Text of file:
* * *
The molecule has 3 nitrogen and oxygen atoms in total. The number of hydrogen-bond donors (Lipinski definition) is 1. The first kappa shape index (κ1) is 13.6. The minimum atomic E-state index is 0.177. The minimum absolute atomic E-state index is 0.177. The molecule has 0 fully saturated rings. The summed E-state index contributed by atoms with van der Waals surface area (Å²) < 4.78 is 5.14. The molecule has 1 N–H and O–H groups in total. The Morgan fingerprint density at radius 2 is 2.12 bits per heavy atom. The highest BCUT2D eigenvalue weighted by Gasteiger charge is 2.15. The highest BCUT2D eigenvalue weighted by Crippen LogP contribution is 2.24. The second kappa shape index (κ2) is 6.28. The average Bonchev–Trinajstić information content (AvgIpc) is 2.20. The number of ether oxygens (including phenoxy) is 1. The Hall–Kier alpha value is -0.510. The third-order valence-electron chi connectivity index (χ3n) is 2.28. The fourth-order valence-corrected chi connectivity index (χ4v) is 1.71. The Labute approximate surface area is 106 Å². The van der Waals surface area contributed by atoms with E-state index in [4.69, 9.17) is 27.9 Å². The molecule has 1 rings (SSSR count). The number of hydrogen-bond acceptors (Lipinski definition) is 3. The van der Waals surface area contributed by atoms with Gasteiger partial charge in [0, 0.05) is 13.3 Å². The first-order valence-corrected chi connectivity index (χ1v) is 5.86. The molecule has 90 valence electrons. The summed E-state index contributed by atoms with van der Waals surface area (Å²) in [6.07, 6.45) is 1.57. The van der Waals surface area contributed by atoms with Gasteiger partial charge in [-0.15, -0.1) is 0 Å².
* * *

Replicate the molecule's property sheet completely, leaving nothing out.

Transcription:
The molecule has 3 nitrogen and oxygen atoms in total. The number of hydrogen-bond donors (Lipinski definition) is 1. The first kappa shape index (κ1) is 13.6. The minimum atomic E-state index is 0.177. The minimum absolute atomic E-state index is 0.177. The molecule has 0 fully saturated rings. The summed E-state index contributed by atoms with van der Waals surface area (Å²) < 4.78 is 5.14. The molecule has 1 N–H and O–H groups in total. The Morgan fingerprint density at radius 2 is 2.12 bits per heavy atom. The highest BCUT2D eigenvalue weighted by Gasteiger charge is 2.15. The highest BCUT2D eigenvalue weighted by Crippen LogP contribution is 2.24. The second kappa shape index (κ2) is 6.28. The average Bonchev–Trinajstić information content (AvgIpc) is 2.20. The number of ether oxygens (including phenoxy) is 1. The Hall–Kier alpha value is -0.510. The third-order valence-electron chi connectivity index (χ3n) is 2.28. The fourth-order valence-corrected chi connectivity index (χ4v) is 1.71. The Labute approximate surface area is 106 Å². The van der Waals surface area contributed by atoms with E-state index in [4.69, 9.17) is 27.9 Å². The molecule has 1 rings (SSSR count). The number of hydrogen-bond acceptors (Lipinski definition) is 3. The van der Waals surface area contributed by atoms with Gasteiger partial charge in [0, 0.05) is 13.3 Å². The first-order valence-corrected chi connectivity index (χ1v) is 5.86. The molecule has 90 valence electrons. The summed E-state index contributed by atoms with van der Waals surface area (Å²) in [6.07, 6.45) is 1.57. The van der Waals surface area contributed by atoms with Gasteiger partial charge in [-0.15, -0.1) is 0 Å².